Gardeners live much of life in hope of rain or under threat of rain. This past week we have been wishing for rain. Plants had begun to flag, even established plants, and several had to be rescued by a visit with the watering can. Elsewhere, gaps were appearing between the lawn sod and the brick edging and grass growth had slowed noticeably. Rain was forecast for Wednesday into Thursday so there was a little pressure to get the grass cut before that arrived but, as it turned out, I needn’t have bothered as the rain was little more than light showers which didn’t even stop work in the garden. We had a similar rush this morning to lift and move a geranium and plant a paeonia in its place as heavy rain was expected this afternoon. We had rain but it was light, enough to keep us indoors but not enough to be of any great benefit to the garden, a nuisance rather than an advantage.
This small horsechestnut is looking very attracive at the moment. It is Aesculus mutabilis ‘Induta’ and only a little over 2 metres in height after almost 25 years.
Between the jigs and the reels, the promise of rain and its non-arrival, we did manage a little gardening. The head gardener has the tomatoes potted and in place in the small glasshouse, a dozen plants which is plenty for the two of us. The blackbirds had started eating the strawberries so it was time to net them or we wouldn’t have one left to us. I no sooner had the netting in place when a bullfinch found a way in and had to be released. I’m convinced the bullfinches and the blackbirds eat their way through the netting for I check it again and again but a hole always appears and the foolish birds manage to get in but not to get out so have to be released and are never grateful though they have filled their tummies on our fruit and are then freed by our efforts.
Hedges have been cut – the privet hedges and a mixed hedge which is on one stretch of the roadside are mine to cut while the head gardener has started on the box hedges, a work that demands greater care, attention and artistry than are at my command though I am called in should they require a serious cutback, a scairting as we would describe it. The box will need a regular foliar feed from now on to ward off box blight which has hit here and there over the past years.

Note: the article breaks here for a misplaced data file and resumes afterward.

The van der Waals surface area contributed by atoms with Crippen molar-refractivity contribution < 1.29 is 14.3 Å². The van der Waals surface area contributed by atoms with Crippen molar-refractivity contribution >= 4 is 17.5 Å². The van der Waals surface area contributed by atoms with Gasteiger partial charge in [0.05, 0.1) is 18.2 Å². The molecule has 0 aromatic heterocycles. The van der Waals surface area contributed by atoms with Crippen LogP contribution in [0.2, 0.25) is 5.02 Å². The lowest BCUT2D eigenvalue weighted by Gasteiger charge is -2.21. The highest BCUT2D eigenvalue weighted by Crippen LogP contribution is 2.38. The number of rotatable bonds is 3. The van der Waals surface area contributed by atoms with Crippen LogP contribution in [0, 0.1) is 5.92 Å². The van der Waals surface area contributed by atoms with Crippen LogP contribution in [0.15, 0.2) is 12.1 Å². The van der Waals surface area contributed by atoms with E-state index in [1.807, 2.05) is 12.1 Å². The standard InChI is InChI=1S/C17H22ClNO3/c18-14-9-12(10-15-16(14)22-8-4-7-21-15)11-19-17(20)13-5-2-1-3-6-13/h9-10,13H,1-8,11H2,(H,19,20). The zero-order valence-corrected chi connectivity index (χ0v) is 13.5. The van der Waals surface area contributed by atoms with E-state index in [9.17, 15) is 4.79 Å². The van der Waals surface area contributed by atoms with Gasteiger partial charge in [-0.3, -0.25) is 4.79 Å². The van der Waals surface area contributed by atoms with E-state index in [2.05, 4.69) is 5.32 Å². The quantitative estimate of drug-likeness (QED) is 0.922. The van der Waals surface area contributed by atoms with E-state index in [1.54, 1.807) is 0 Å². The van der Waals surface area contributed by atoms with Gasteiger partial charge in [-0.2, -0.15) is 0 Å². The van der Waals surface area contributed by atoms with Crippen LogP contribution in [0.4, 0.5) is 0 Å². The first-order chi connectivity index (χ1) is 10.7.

We have had a few outings to gardens – to Kilgar Garden in Co. Kildare, Altamont Garden in Co. Carlow and Lismore Castle Gardens nearer home in Co. Waterford and we have had the Chelsea Flower Show and Bloom in the Park in Dublin. These latter have only been attended via the television coverage and I have wondered if we will ever attend them again. We have always enjoyed the Chelsea show and feel it is very poorly represented by the television coverage while Bloom seems to be swinging forcibly to being a food festival with the horticultural content reducing dramatically year on year. Perhaps this latter reflects the reality than no garden seems able to manage nowadays without a restaurant and retail outlet – less and less people visit purely for the gardens.
Goodness, I am in danger of becoming negative and wouldn’t wish to end on that note so let me report the good news that I have got a new wheelbarrow, two nice paeonias – ‘Bartzella’ and ‘Duchess de Nemours’ – and we have just taken delivery of several sections of trellis, posts and “post-fix” cement mixture and will put those in place during the coming week and the garden is not looking too bad at all at the moment so join me on a walk around, a rather long, slow, meandering walk around! I took the photographs on Thursday morning which was a little overcast and easier for photography than the glaring sunshine we have had on several days of this week.
Click on a photograph to enlarge and to start a slideshow:
A note for fellow bloggers: I have tried a different approach to adding captions to the photographs above by “naming” them in their album on the laptop before uploading them and it seems those names appear now as captions. It is much easier than adding the captions while online.